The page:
|June 19th, 2013|
What matters in evaluating charities is results, but most charities either don't have or don't share the necessary evidence. The GiveWell approach with AMF, SCI, and Give Directly has been a combination of in-depth research into the specific charities and looking at the non-charity-specific evidence for the intervention in question. Unfortunately this is very time-intensive, which means it's expensive on a per-charity-fully-evaluated basis. For identifying the very best charities this is fine, but if you're Charity Navigator and want to rate the whole field it just doesn't scale.
While I didn't see any way to fix this, I've now read their description of CN 3.0 (pdf), and I'm actually kind of optimistic. The idea is that you change the incentives so that charities are putting more information out there, and then you can evaluate them better:
CN 3.0 seeks to change this by recognizing charities that do a better job of reporting their results. This provides effective charities with a particular opportunity to demonstrate their effectiveness by reporting their results. As more charities report their results, givers and social investors will have more and better information to inform their decisions.Here's an example of that results reporting:
In the future, when more results information is available, Charity Navigator will assess those reported results. But before it is possible to evaluate results, it is necessary to shift the paradigm of charity reporting from the current norm of selectively reporting, such as storytelling or case studies that may not be representative of overall performance, to reporting on demonstrably important measures, and showing how the organization learns and improves based on those measures.
While this isn't perfect, it's still very good news: Charity Navigator is influential  and shifting money to more effective programs is valuable.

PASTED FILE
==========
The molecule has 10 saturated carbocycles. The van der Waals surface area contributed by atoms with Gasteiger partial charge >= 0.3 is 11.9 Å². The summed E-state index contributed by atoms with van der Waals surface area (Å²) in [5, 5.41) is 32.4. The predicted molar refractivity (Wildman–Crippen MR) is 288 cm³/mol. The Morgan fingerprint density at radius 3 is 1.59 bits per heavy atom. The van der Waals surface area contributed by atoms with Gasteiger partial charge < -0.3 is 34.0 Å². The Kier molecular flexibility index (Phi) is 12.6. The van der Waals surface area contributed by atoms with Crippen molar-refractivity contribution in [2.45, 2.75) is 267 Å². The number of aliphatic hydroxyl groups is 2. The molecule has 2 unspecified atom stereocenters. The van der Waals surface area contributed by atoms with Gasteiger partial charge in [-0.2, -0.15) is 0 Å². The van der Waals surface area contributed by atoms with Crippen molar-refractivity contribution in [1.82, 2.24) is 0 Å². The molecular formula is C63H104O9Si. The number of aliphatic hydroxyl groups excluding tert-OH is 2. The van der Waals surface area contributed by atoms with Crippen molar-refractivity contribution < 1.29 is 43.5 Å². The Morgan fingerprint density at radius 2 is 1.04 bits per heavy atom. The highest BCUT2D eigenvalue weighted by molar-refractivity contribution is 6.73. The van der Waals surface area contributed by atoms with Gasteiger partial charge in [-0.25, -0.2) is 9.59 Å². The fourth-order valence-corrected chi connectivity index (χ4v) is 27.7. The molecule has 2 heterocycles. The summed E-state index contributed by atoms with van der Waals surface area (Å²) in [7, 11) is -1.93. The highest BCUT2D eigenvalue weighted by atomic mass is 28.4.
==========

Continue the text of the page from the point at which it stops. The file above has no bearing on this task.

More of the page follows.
(The nonprofit reactions I can find are pretty negative: Charity Navigator 3.0: The Empirical Empire's Death Star? and Charity Navigator 3.0: Missing the (deeply human) point of philanthropy?)
 GiveWell may be catching up, though. In 2012 they moved only 20% less money to charities through their website than Charity Navigator did through theirs. If that's roughly proportional to total money moved then they're in the same range, but CN estimates their total annual money moved at $5 billion to $10 billion while GiveWell estimates only $10 million. That means Charity Navigator is estimating a 2500x multiplier while GiveWell is estimating only 4x. This is kind of strange. It doesn't look like GiveWell is pushing donation much harder than Charity Navigator is (screenshots: GiveWell, Charity Navigator) so I don't know why their multipliers are so far apart. In GiveWell's case you can get an upper bound on money moved by looking at total funds received by recommended charities, but that would be an extremely weak upper bound if applied to Charity Navigator. I don't know what's going on here.
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